IF someone has trouble with the helix being too fuzzy, this thread corrects a common misreasoning that is used - FRFR are brighter than guitar cabs, which is the problem.  Nope.  FRFR should be neutral, so the CAB should sound just as good as in real life, without fizz.  I went on to describe why that isn't true, and why cutting treble DOES work in these cases.  I'm not saying cutting treble is the only solution.  But I do describe what the true cause is, not the bizarre logic most people jump to, saying there is something wrong with the helix, it's virtual cabs, or that FRFR speakers are magically brighter (completely forgetting the cab already in your chain that should make their point moot).

 

FWIW, in a studio, subtractive EQ in the mixing stage is extremely common... like it's done on MANY MANY tracks in most mixes.  If it is used to remove too much brightness from a miked recording, then it doesn't remove anything that should be there.. just brings the treble back down to where it should be based on how the cab sounds in the room.  It's very literally like Dolby EQ - the close miked cab gives a treble pre-emphasis, and then you de-emphasize it in the mix, resulting in the original sound you wanted.  It gives you the ability to have more treble, if desired, since additive eq is a very dangerous thing in mixing.  It's much easier to take away something than add it.

 

Anyhoo - I'm glad you have your problems solved without EQ - I too prefer to use mike choices and such to improve the tone.  HOWEVER, there are some great sounding virtual cabs in helix that, even with mic choice changes etc, are still letting in more of the close up cone tone than we are used to hearing... and high cut solves that problem.  The virtual cabs give us options that are great, if you know how to work with them.

 

IF you choose to only use IRs, and IRs that are darker by the nature of how they were recorded, that's a great decision.  However there are a lot of people... like... a LOT of people, who have issues with the helix being too bright out of it's cabs.

 

My post does explain why this actually is.  Sure, maybe the helix is even brighter than a real cab... but in a real studio, with real amps, this problem comes up quite often actually, and if you have your guitar part captured great, the performance you want, and it is miked in a way that gives you more high frequencies than you want... solve it like this.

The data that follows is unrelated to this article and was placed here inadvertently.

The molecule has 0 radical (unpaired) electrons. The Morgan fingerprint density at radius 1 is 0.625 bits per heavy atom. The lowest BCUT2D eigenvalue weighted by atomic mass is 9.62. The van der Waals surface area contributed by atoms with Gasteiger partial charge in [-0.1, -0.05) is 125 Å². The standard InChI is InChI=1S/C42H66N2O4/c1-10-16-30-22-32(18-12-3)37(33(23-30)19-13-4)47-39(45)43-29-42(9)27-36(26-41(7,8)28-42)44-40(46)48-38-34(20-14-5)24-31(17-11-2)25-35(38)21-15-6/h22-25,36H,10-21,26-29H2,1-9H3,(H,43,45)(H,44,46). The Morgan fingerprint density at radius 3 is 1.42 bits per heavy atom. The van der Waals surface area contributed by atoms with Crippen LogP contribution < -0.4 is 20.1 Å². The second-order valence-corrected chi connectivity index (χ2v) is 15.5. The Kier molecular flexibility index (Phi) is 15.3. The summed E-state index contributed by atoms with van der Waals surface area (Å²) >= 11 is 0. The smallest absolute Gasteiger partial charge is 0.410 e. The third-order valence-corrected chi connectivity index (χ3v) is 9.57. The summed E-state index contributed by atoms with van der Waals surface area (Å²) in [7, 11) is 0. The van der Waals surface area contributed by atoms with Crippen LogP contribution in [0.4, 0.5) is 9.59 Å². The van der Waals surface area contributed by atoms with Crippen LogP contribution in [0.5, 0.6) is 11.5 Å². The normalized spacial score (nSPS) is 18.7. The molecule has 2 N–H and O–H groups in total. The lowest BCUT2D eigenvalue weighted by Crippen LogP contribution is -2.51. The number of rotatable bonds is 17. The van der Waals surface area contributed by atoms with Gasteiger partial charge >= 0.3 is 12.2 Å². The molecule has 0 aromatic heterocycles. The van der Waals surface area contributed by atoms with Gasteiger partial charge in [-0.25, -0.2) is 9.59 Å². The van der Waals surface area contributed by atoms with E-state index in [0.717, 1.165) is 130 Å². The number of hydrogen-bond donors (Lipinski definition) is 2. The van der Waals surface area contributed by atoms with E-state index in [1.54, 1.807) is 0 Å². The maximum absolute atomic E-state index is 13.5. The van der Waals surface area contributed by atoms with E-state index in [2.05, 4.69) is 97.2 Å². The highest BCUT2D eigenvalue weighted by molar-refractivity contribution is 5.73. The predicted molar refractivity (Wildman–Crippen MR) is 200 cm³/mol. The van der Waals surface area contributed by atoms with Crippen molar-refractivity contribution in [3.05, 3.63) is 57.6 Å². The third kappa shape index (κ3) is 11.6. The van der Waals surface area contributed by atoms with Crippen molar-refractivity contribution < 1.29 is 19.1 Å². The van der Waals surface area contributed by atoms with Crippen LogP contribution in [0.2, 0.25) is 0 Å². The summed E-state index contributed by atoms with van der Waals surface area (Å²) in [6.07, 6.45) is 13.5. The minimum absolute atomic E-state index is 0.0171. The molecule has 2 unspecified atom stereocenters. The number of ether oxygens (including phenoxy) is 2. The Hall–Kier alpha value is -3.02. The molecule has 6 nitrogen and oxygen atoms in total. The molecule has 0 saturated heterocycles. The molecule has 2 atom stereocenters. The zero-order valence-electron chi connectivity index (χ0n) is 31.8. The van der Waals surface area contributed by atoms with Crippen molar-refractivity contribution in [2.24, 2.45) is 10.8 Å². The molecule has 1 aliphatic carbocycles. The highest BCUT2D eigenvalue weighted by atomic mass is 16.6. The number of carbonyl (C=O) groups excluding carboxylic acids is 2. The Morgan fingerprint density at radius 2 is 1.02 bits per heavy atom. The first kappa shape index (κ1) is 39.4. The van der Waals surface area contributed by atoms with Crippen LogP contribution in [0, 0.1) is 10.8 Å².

Same goes for the helix.

 

You can choose to solve it other ways, if you know how - although you certainly don't have to use IRs.  Virtual cabs, and working with them like you would as a studio mix engineer, work great too and use less resources, should that ever be an issue.

 

IF you feel that everyone out there is doing just great and the helix doesn't get complaints from folks saying it's too fizzy, then maybe you read different forums than I do. :-)

Share this post


Link to post
Share on other sites
On 7/20/2020 at 4:01 PM, donkelley said:

.....you have to add high cut to the helix output.

 

Lots of words here, and likely lots of subsequent discussion. But the quote above wraps it up for me. Thanks.

  • Like 1

Share this post


Link to post
Share on other sites

Just a curiosity -- Besides high cut, does this explanation also apply to low frequency and low cuts? I.e., does the miking process typically generate a low end that is different from what one would hear in a room?

 

With tube amps it is known that a low cut will tighten the tone (a la tube screamer), but in Helix I find this to be necessary even on crunch rhythm tones, whereas with a tube amp I'd only do it for leads.

Share this post


Link to post
Share on other sites
On 7/20/2020 at 9:02 AM, donkelley said:

Guitar speakers are not rigid cones, normally, and the dust cap, edge, middle of the cone, and other areas can truly sound quite different, as can on axis versus off axis tones. 

 

IMO.... this is the biggest "high cut filter" sound engineers use when micing a guitar cabinet.... live or in the studio. 

  • First they make a microphone choice.... but it can even be as simple as the venerable SM-57, just one - about 1" off the speaker
  • Next it's where they place that mic on the cone! The CENTER is bright, the EDGE is dark, and every 1/2" of movement from CENTER to EDGE acts as a high cut filter! 

Good engineers will not reach for a hi cut filter or an EQ until they have the mic placement the way they want it.... and most often, no further cuts are required once they get that right. 

 

Enter the problem with the helix cabs.... they don't allow this critical movement of the mic placement. You can move it back a few inches, but you can't move it over a few inches. They all appear to be mic'ed at the center only. This would explain why people complain of fizz, and feel the need to over compensate with hi cut filters. It is the brightest position. 

 

The introduction of the simple TILT EQ in 2.8 has provided a simple and elegant solution for this. Insert it after the cab, and adjust the TILT downward (toward dark) to simulate moving the mic toward the edge of the speaker. IMO, each "-10" is about the same as 1/10 movement toward the edge.  FWIW, I set mine around "dark 50".... which is how I would mic a cab in real life... about half way between center and edge. 

 

 

  • Like 2
  • Upvote 1

Share this post


Link to post